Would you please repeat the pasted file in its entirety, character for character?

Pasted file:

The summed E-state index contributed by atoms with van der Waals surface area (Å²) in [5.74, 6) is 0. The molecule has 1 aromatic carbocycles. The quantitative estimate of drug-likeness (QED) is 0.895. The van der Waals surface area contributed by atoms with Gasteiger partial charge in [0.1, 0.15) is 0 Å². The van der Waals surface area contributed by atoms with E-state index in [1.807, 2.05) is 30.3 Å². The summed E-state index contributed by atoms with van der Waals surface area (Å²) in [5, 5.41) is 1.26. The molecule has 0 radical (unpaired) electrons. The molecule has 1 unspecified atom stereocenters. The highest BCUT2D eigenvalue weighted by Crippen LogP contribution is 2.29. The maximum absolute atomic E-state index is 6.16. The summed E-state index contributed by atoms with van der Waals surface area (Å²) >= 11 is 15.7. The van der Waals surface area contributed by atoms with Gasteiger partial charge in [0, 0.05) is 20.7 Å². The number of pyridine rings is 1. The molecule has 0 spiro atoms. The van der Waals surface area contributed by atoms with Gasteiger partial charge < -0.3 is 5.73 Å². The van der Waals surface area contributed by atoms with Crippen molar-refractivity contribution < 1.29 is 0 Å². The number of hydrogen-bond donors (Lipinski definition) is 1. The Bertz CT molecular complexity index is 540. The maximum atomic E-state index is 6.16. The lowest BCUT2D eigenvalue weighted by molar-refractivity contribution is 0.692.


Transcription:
The summed E-state index contributed by atoms with van der Waals surface area (Å²) in [5.74, 6) is 0. The molecule has 1 aromatic carbocycles. The quantitative estimate of drug-likeness (QED) is 0.895. The van der Waals surface area contributed by atoms with Gasteiger partial charge in [0.1, 0.15) is 0 Å². The van der Waals surface area contributed by atoms with E-state index in [1.807, 2.05) is 30.3 Å². The summed E-state index contributed by atoms with van der Waals surface area (Å²) in [5, 5.41) is 1.26. The molecule has 0 radical (unpaired) electrons. The molecule has 1 unspecified atom stereocenters. The highest BCUT2D eigenvalue weighted by Crippen LogP contribution is 2.29. The maximum absolute atomic E-state index is 6.16. The summed E-state index contributed by atoms with van der Waals surface area (Å²) >= 11 is 15.7. The van der Waals surface area contributed by atoms with Gasteiger partial charge in [0, 0.05) is 20.7 Å². The number of pyridine rings is 1. The molecule has 0 spiro atoms. The van der Waals surface area contributed by atoms with Gasteiger partial charge < -0.3 is 5.73 Å². The van der Waals surface area contributed by atoms with Crippen molar-refractivity contribution < 1.29 is 0 Å². The number of hydrogen-bond donors (Lipinski definition) is 1. The Bertz CT molecular complexity index is 540. The maximum atomic E-state index is 6.16. The lowest BCUT2D eigenvalue weighted by molar-refractivity contribution is 0.692.